The Dodgers acquired Mark Ellis as their new second baseman, joining James Loney, Dee Gordon and Juan Uribe in the projected infield. Kennedy is highly regarded as a tough-minded, positive clubhouse presence. – Lyle Spencer
The Mets are strong players for right-handed reliever Octavio Dotel, according to a person with knowledge of the discussions. Dotel, who celebrated his 38th birthday last week, posted a 2.61 ERA for the Cardinals in October after compiling a 3.28 ERA, 32 strikeouts and five walks for St. Louis in 24 2/3 innings this season.
A former closer who saved 21 games for the Pirates in 2010, Dotel could potentially assume that same job in New York or slide into a setup role. General manager Sandy Alderson has not ruled out signing more than one free-agent reliever to bolster the back end of his bullpen.
But the Mets are not the only team wooing Dotel . The Cardinals have also expressed interest after the 13-year veteran played a significant role in their World Series run following a midseason trade from Toronto.
The Mets have made it clear that they have no desire to give up compensatory Draft picks in order to sign ranked free agents, which originally precluded them from pursuing Dotel. But Dotel’s Elias ranking was recently reduced from Type A to Type B as part of baseball’s new Collective Bargaining Agreement, meaning the Mets would not have to give up a Draft pick to sign him. The Cardinals did not offer Dotel arbitration, but will receive a supplemental-round pick should he sign elsewhere.
As for the Mets, they have already missed out on Joe Nathan and Jonathan Broxton, two former closers coming off injuries who signed with the Rangers and Royals, respectively. Still, plenty of closer candidates remain at large, including Dotel, Brad Lidge, Matt Capps, Frank Francisco and Francisco Cordero.
The Mets originally signed Dotel as an international free agent out of the Dominican Republic in 1993. He made his Major League debut for them as a starting pitcher six years later, before making his career as a reliever with the Astros, A’s, Yankees, Royals, Braves, White Sox, Pirates, Dodgers, Rockies, Blue Jays and Cardinals.
What will his next move be?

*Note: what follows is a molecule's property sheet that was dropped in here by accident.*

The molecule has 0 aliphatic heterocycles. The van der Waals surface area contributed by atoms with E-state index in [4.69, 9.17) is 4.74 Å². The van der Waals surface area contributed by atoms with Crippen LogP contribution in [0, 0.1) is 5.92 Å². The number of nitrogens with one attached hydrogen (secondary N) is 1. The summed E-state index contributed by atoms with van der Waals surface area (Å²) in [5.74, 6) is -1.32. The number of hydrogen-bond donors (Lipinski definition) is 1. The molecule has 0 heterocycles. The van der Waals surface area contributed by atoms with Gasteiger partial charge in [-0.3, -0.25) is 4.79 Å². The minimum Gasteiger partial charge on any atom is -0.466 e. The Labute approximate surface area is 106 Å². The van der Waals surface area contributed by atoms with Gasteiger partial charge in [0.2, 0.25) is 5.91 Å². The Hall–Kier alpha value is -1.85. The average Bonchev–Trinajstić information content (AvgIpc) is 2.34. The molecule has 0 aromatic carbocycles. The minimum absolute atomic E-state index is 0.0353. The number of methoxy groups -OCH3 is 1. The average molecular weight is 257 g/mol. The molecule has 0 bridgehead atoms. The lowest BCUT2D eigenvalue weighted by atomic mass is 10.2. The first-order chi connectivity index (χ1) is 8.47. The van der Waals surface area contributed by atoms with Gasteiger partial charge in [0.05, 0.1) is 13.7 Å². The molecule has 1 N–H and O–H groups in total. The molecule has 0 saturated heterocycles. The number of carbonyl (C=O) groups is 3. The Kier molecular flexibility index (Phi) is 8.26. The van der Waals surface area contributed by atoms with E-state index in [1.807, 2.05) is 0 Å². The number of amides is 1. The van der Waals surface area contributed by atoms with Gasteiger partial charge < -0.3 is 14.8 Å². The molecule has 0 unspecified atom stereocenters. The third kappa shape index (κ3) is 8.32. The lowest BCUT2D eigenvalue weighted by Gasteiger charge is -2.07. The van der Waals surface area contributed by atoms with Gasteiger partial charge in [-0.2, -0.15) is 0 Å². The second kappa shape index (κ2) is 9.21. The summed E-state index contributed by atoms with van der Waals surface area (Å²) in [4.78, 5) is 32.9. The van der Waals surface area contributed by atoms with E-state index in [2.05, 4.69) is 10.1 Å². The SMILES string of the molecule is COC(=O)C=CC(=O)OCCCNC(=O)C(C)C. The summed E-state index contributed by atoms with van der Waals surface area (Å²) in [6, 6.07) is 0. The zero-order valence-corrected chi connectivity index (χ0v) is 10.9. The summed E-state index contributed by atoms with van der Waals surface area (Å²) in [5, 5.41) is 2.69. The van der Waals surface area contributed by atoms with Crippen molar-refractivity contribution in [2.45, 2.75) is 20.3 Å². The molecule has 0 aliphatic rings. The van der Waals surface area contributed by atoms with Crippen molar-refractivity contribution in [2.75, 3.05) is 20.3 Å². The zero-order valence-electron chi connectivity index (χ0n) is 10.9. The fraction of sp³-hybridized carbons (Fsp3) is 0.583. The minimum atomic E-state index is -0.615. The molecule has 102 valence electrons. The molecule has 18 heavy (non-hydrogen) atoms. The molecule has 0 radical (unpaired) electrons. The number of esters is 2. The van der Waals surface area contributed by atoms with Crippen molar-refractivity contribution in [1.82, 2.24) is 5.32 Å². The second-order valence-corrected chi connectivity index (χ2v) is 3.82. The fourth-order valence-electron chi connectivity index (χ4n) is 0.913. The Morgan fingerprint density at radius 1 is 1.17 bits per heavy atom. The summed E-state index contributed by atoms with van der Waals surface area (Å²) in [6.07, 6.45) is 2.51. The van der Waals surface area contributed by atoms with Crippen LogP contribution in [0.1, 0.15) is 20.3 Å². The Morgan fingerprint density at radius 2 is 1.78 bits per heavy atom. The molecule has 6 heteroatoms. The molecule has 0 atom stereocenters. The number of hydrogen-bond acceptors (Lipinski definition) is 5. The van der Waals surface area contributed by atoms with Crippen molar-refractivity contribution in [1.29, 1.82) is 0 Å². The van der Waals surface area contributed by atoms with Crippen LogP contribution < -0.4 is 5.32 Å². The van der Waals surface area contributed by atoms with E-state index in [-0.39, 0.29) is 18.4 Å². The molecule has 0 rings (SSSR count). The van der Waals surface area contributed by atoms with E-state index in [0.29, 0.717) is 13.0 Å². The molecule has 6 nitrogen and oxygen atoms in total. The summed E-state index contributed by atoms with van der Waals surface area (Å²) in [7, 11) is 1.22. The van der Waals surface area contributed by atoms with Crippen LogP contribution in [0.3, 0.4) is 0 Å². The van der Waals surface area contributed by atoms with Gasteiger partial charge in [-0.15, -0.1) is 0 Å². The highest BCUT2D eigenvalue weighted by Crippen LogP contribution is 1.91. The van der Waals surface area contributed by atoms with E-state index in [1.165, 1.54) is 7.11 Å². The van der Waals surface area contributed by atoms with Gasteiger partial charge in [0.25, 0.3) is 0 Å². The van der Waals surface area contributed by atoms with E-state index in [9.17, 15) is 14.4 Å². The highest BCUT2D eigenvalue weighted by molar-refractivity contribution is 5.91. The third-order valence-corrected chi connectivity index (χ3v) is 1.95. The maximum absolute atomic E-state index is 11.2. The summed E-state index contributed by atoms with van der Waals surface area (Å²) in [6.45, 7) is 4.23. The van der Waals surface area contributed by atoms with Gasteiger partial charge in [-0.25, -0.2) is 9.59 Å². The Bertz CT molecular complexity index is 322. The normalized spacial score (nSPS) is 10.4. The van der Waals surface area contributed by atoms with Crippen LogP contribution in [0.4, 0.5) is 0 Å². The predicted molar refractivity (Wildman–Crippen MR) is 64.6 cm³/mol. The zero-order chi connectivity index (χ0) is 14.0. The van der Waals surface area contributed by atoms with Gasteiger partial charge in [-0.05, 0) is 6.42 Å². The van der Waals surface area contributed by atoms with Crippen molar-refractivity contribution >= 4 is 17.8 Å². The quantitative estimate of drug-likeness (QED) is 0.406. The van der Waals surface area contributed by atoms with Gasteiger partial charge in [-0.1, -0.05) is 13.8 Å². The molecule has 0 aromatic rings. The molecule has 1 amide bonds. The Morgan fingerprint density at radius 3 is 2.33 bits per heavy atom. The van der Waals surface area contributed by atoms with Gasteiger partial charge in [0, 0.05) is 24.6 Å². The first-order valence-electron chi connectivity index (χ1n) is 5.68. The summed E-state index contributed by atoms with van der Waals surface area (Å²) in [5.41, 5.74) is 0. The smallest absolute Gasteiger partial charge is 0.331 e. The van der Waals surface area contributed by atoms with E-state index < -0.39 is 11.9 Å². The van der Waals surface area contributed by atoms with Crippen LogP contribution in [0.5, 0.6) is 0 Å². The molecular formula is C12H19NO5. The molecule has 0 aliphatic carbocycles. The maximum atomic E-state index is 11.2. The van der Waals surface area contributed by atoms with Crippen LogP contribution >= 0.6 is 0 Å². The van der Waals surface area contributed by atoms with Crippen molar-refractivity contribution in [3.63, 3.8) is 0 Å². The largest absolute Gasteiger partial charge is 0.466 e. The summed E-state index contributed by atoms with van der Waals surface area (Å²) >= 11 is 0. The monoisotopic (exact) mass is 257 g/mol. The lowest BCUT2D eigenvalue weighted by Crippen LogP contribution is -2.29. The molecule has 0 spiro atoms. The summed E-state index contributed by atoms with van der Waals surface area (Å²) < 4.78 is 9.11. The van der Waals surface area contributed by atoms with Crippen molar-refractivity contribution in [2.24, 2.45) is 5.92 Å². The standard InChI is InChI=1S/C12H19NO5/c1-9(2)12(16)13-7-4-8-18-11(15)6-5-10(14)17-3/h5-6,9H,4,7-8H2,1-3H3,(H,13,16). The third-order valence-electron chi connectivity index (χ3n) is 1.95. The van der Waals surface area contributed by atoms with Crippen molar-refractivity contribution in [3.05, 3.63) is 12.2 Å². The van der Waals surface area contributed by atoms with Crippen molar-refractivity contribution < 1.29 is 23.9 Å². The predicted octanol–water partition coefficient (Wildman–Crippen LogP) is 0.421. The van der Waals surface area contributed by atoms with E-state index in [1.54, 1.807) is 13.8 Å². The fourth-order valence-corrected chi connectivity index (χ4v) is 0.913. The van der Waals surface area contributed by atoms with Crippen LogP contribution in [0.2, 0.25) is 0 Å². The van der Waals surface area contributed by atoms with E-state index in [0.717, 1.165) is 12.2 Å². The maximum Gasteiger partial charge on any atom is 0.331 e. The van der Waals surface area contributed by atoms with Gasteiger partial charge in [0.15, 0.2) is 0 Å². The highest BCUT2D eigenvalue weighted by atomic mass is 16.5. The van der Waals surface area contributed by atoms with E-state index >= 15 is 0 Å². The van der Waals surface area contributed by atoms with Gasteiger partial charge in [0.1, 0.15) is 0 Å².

That likely depends a lot on whether closer Heath Bell accepts or declines the Padres arbitration offer. Here’s an in-depth look at the particulars, but it comes down to this:
— If Bell accepts the Padres offer, the team won’t have as much financial flexibility this winter.
— If Bell declines the offer and signs elsewhere, the team not only gets the two Draft picks it covets but also will have more financial wiggle room this winter.
For now, look for the Padres to sign a Minor League free agent starting pitcher (or two), look for help for the bullpen (even if Bell returns) and help for the bench in the days leading up to the start of the Winter Meetings in Dallas, Dec. 5-8.
— Corey Brock
Jack Zduriencik isn’t jumping feet first into the pool quite yet, but the Mariners GM acknowledged his club is interested in Prince Fielder and will “go down that road” and see where it leads.
The Mariners certainly could use an offensive boost, having endured the lowest scoring offense in the American League the past two seasons. But they’ve also got about $80 million of their projected $95 million in payroll already tied up in existing contracts and expected arbitration raises.
Thus it would take some creative maneuvering to get serious with Fielder, which is why I specifically asked Zduriencik if the Mariners had the resources to pursue the free-agent slugger.
“That really depends,” said Zduriencik, who was the Brewers scouting director when they drafted Fielder in 2002. “There are so many factors there and no one knows where that number will end up. As much as you might have desire to go down a path, the length and dollars tie into that.
“There’s no question we could use a big bat in the middle of our lineup, but where is your limitation and threshold? We’ll go down that road and experiment and see where it ends up, but until things get more definitive, we’ll just have to wait and see.”
Here’s my full story on Zduriencik’s thoughts on the Mariners situation as they head to the Winter Meetings next week.
— Greg Johns